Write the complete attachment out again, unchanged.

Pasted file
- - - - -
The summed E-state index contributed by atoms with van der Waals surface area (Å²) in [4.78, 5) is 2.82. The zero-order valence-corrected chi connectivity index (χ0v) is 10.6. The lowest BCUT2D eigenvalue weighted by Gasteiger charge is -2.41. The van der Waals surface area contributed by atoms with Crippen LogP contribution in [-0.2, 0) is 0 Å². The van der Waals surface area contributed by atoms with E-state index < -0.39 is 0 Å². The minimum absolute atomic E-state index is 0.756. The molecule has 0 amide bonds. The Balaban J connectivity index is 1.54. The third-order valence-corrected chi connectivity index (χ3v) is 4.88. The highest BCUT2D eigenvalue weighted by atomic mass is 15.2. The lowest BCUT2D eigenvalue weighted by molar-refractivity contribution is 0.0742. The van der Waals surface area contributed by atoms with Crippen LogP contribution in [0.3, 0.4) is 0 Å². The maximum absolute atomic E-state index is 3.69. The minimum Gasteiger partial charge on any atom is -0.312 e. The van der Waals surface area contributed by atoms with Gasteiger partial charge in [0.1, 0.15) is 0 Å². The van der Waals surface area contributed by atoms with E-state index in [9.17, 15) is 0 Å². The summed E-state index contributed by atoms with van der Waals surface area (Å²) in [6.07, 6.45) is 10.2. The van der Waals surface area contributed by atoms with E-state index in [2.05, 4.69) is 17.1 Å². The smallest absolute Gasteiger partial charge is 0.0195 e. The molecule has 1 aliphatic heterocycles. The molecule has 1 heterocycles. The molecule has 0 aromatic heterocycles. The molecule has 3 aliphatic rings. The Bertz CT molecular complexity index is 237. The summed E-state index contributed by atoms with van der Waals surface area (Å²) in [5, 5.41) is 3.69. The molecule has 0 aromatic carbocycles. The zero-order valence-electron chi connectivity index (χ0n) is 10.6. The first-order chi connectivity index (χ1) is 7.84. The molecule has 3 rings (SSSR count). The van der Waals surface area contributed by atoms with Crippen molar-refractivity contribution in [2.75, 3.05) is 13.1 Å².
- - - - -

The summed E-state index contributed by atoms with van der Waals surface area (Å²) in [4.78, 5) is 2.82. The zero-order valence-corrected chi connectivity index (χ0v) is 10.6. The lowest BCUT2D eigenvalue weighted by Gasteiger charge is -2.41. The van der Waals surface area contributed by atoms with Crippen LogP contribution in [-0.2, 0) is 0 Å². The van der Waals surface area contributed by atoms with E-state index < -0.39 is 0 Å². The minimum absolute atomic E-state index is 0.756. The molecule has 0 amide bonds. The Balaban J connectivity index is 1.54. The third-order valence-corrected chi connectivity index (χ3v) is 4.88. The highest BCUT2D eigenvalue weighted by atomic mass is 15.2. The lowest BCUT2D eigenvalue weighted by molar-refractivity contribution is 0.0742. The van der Waals surface area contributed by atoms with Crippen LogP contribution in [0.3, 0.4) is 0 Å². The maximum absolute atomic E-state index is 3.69. The minimum Gasteiger partial charge on any atom is -0.312 e. The van der Waals surface area contributed by atoms with Gasteiger partial charge in [0.1, 0.15) is 0 Å². The van der Waals surface area contributed by atoms with E-state index in [9.17, 15) is 0 Å². The summed E-state index contributed by atoms with van der Waals surface area (Å²) in [6.07, 6.45) is 10.2. The van der Waals surface area contributed by atoms with E-state index in [2.05, 4.69) is 17.1 Å². The smallest absolute Gasteiger partial charge is 0.0195 e. The molecule has 1 aliphatic heterocycles. The molecule has 1 heterocycles. The molecule has 0 aromatic heterocycles. The molecule has 3 aliphatic rings. The Bertz CT molecular complexity index is 237. The summed E-state index contributed by atoms with van der Waals surface area (Å²) in [5, 5.41) is 3.69. The molecule has 0 aromatic carbocycles. The zero-order valence-electron chi connectivity index (χ0n) is 10.6. The first-order chi connectivity index (χ1) is 7.84. The molecule has 3 rings (SSSR count). The van der Waals surface area contributed by atoms with Crippen molar-refractivity contribution in [2.75, 3.05) is 13.1 Å².